There are various types of online scams which can threaten your data, computer system and personal security. If you receive an email or call which asks for personal information, requires money to be sent, asks you to click a link or open an attachment, be aware it could be a scam.

A scammer may contact you pretending to be a legitimate business such as a bank, telephone or internet service provider. You may be contacted by email, social media, phone call, or text message. The aim of these scams can be to trick victims into providing personal banking information, convince people to send large amounts of money or even to infect the victim’s computer with unwanted viruses, spyware or malware. So what should you look out for and how can you protect yourself?

10 Warning Signs

1. A bank, telecommunications provider or other business contacts you asking to update or verify your details.

2. The email or text message does not address you by your proper name.

3. The email contains typing errors and grammatical mistakes.

4. The website or email address does not look like a verified address used by an organisation.

5. They are requesting details which the legitimate site or organisation does not normally ask for.

6. After clicking on an email, your computer behaves differently or not as fast as it normally does.

7. New icons appear on your computer screen without your consent.

8. You receive a letter, email, text or call saying you have won a prize in a lottery or competition that you did not enter.

9. You are asked to provide your bank account details, important documents or to send money.

10. Too good to be true – an offer which promises a large reward for a small fee is almost certainly a scam.

10 Ways to Protect Yourself

1. If an email appears suspicious do not click on links, open attachments or reply to verify your details. Remember that banks will never ask for confidential information via email.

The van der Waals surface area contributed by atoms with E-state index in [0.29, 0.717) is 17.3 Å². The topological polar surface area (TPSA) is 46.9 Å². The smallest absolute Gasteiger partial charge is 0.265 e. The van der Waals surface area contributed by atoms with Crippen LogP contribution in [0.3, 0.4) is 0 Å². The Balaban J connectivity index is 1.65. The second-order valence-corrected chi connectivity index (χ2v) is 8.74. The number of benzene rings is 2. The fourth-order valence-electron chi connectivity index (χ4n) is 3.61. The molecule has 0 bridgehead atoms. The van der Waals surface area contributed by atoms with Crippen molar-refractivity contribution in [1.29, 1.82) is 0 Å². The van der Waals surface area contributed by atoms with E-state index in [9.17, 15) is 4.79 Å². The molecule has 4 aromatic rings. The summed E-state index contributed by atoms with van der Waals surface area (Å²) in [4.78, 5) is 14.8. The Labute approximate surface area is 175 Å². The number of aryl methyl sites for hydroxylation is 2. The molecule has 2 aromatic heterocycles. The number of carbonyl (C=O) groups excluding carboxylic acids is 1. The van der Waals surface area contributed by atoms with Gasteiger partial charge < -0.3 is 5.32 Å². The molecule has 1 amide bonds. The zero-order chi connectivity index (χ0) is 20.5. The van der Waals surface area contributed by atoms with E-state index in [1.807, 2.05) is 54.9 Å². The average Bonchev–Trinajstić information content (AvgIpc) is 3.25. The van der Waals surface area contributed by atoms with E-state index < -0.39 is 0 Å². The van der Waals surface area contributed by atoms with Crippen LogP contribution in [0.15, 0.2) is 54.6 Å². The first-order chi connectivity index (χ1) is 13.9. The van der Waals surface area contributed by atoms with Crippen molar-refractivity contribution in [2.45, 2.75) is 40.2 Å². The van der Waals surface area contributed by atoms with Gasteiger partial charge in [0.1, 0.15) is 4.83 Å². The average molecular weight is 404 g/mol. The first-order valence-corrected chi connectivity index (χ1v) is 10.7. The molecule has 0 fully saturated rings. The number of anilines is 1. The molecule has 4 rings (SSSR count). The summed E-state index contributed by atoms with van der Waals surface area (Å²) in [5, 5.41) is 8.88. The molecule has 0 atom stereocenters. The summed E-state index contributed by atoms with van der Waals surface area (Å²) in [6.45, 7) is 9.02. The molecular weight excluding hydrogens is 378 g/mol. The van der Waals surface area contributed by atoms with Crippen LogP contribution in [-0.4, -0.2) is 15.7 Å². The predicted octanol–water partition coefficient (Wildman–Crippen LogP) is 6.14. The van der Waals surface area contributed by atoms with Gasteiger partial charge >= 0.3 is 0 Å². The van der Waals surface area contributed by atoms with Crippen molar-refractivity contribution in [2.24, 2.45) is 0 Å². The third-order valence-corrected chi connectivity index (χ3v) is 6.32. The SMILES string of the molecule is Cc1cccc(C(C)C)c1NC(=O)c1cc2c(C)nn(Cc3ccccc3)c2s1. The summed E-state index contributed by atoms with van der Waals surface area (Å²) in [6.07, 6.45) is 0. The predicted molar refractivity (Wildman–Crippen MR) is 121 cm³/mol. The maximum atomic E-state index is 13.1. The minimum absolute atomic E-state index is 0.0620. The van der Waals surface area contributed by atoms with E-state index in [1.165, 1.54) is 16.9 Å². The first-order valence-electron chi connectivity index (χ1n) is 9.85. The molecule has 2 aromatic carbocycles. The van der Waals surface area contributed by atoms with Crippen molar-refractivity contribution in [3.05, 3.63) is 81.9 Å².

2. Conduct an internet search of the names or exact wording of a suspicious email to check for any scam references.

3. Look for ‘https:’ rather than ‘http:’ at the start of the Internet address.

4. Do not send money, give credit card details, provide online account details or copies of important personal documents via email to someone you do not know.

5. Over the phone, beware if you receive a call from an organisation, like Microsoft. Ask for the caller’s name and staff ID and independently check by directly calling back the business or organisation with a number you have verified to be correct and not the number given to you by the caller.

6. Delete suspicious emails. This ensures any dangerous viruses attached to the scam email do not pose a risk to you or your computer.

7. Secure your networks and devices with strong passwords and avoid using public computers or WiFi hotspots when you are accessing or providing personal information.

8. Ensure your anti-virus and anti-spyware software are up to date and installed on your computer.

9. Make sure a firewall is installed and activated on your computer.

10. Do not simply trust a logo or brand name.  A lot of time and money is often put into scams to make them appear as authentic as possible.

For more information on types of scams, how to detect them and how to protect yourself, visit the scam watch website. If you think you have provided your account details to a scammer, contact your bank or financial institution immediately.